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SECT. "colonists, and the events which attended them, more
properly appertains to a history of Virginia, of 1607. which there are several, we shall for the future con
fine ourselves only to those incidents thereof which have some immediate relation to that of Maryland.
The distresses of the first Virginia colony, and the services of cap
tain Smith-His first attempt to explore the bay of Chesapeake His second attempt more successful-A general sketch of the tribes of Indians then inhabiting Virginia and Maryland-Smith becomes president of Virginia, and the tenor of some instructions from England to Virginia-An attempt of the Plymouth company to settle a colony in Maine- The second charter of Virginia, and the causes of granting it—The settlement of the Dutch at New York-English attempt to settle Newfoundland-The third charter of Virginia-Captain Argall's expedition to break up the French and Dutch settlements at Nova Scotia and New York.
: DURING the remaining part of the year 1607, SECT. after the arrival and settlement of this first Virginia colony at James' town, it appears to have struggled 1607. with much difficulty for existence. The provisions The diswhich were left for their sustenance by Newport, the first
Virginia who sailed with his ships for England, some time in colony, June this year, were not only scanty, but bad in services of their quality, having received damage in the holds Saptain of their ships during the voyage. Hence the cololonists became subject to diseases, arising as well from the unhealthiness of the climate, as from a scarcity bordering on famine. This contributed much to a diminution of their numbers. They were harassed also with repeated attacks by the natives, who were far from being content with the visit of these strangers, when they found out that it would probably be permanent. Added to those difficulties, the conduct of their president Wingfield, and his successor Ratcliffe, was such as to
SECT. excite considerable disturbance and dissatisfaction. VII.
Disregarding the distresses of the colony, these 1607. presidents had not only consumed the stores of pro
visions, in the indulgence of their own luxury, but had planned schemes for deserting the country and escaping to England. Smith, whose active and vigorous mind had been constantly employed dura ing these distresses, both in protecting the colony from the hostile attacks of the savages, and in procuring from the natives corn and other provisions, was obviously the only member of the council in whom the colonists could, with any confidence, repose the administration of their affairs. Pursuing with ardour, his endeavours to procure supplies, as well as to explore the country, he was unfortunately captured by the Indians; but after undergoing an interesting series of adventures, with them for seven weeks, his life was almost miraculously saved, through the amiable interposition of the princess Pocahontas, a favourite daughter of the emperor Powhatan. Restored to the colony again, his influ-, ence became doubly necessary. Wearied with their hardships and distresses, a great portion of the colony had determined to abandon the country. He arrived just in time to prevent the execution of their design. By persuasion, he obtained a majority for continuing; and by force, he compelled the minority to submit. He now experienced also, some benefit from his captivity; for it acquired him considerable repute among the Indians, and enabled him to preserve the colony in plenty of provisions until the arrival of two vessels, which had been dis. patched from England under the command of cap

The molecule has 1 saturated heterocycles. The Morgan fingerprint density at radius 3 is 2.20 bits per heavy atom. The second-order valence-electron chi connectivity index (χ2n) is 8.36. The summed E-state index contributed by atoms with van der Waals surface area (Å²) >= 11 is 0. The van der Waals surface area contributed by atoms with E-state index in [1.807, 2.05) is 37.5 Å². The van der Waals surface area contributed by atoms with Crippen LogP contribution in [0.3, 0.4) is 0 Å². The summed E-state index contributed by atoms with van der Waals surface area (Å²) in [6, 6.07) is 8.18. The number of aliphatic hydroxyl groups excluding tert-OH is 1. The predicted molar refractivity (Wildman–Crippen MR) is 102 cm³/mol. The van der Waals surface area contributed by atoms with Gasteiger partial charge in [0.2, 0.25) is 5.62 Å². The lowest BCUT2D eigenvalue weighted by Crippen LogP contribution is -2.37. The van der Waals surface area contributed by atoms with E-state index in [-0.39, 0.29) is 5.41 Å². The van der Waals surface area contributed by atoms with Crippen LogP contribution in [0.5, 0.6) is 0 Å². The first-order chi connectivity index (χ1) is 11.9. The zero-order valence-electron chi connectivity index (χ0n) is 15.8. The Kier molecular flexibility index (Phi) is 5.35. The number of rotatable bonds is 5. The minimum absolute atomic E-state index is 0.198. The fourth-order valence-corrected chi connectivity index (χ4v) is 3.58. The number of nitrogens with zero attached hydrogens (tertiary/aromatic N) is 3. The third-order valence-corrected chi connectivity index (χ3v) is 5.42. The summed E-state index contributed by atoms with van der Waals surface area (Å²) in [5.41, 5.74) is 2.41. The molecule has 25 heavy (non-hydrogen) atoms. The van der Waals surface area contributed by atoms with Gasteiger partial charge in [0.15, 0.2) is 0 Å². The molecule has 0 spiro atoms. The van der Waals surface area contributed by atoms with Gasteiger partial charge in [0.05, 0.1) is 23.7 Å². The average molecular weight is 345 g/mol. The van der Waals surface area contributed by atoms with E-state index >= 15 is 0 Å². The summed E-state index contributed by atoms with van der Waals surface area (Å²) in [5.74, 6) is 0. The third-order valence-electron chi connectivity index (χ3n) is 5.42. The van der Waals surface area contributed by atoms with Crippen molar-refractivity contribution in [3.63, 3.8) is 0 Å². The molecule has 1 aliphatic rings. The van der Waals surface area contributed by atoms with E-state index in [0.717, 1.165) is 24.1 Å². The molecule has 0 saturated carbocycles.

tain Newport, with a supply of provisions, of instru- SECT. ments of husbandry, and with a reinforcement of one hundred and twenty persons.
This seasonable accession of force and provi- His first sions, although it brought joy to the colonists, yet attempt to
explore had the inconvenience of inducing them again to a the bay of relaxation of discipline, and to a neglect of the ad- peake. vice and direction of Smith, who zealously opposed their idle pursuit of wealth, in loading the ships destined to return in the spring, with an imaginary golden ore, instead of preparing for their future subsistence. Perceiving this, he bent his attention to more important pursuits. Well knowing that this fatal delusion would end in a scarcity of food, which had indeed already begun to be felt, he proposed, as they had not hitherto extended their researches beyond the countries contiguous to James' river, to open an intercourse with the more remote tribes, and to explore the shores of that vast reservoir of waters--the bay of Chesapeake. The execution of this arduous design, he undertook himself, aceompanied by doctor Russell, in an open boat of about three tons burthen, and with a crew of thirteen men. On the second of June, he fell down the river in company with the boat of Newport's vessels, under the command of captain Nelson; and parting with her at the capes, began his survey at Cape Charles. He examined, with im. mense fatigue and danger, every river, inlet, and bay, 'on both sides of the Chesapeake, as far as the mouth of the Rappahanock; from whence he returned on the twenty-first of July to James' town:
spxtaccording to some, through the want of provisions,*
but more probably, as mentioned by others,t from
On his return to James' town, he found the co-
* Marshall's Life of Washington, Vol. 1, p. 39.
Burk's Hist. of Virginia, Vol. 1, p. 121. # Burk’s Hist. of Virginia, Vol. 1, p. 121. I find it so related by Burk, who probably took it from Stith ; but it is to be observed, that no island is there laid down in bishop Ma dison's new map of Virginia, but the south cape of Rappahanock is there denominated Stingray Point. As the island is mentioned to have been small, it may possibly have been since washed away, or not worthy of notice in a map.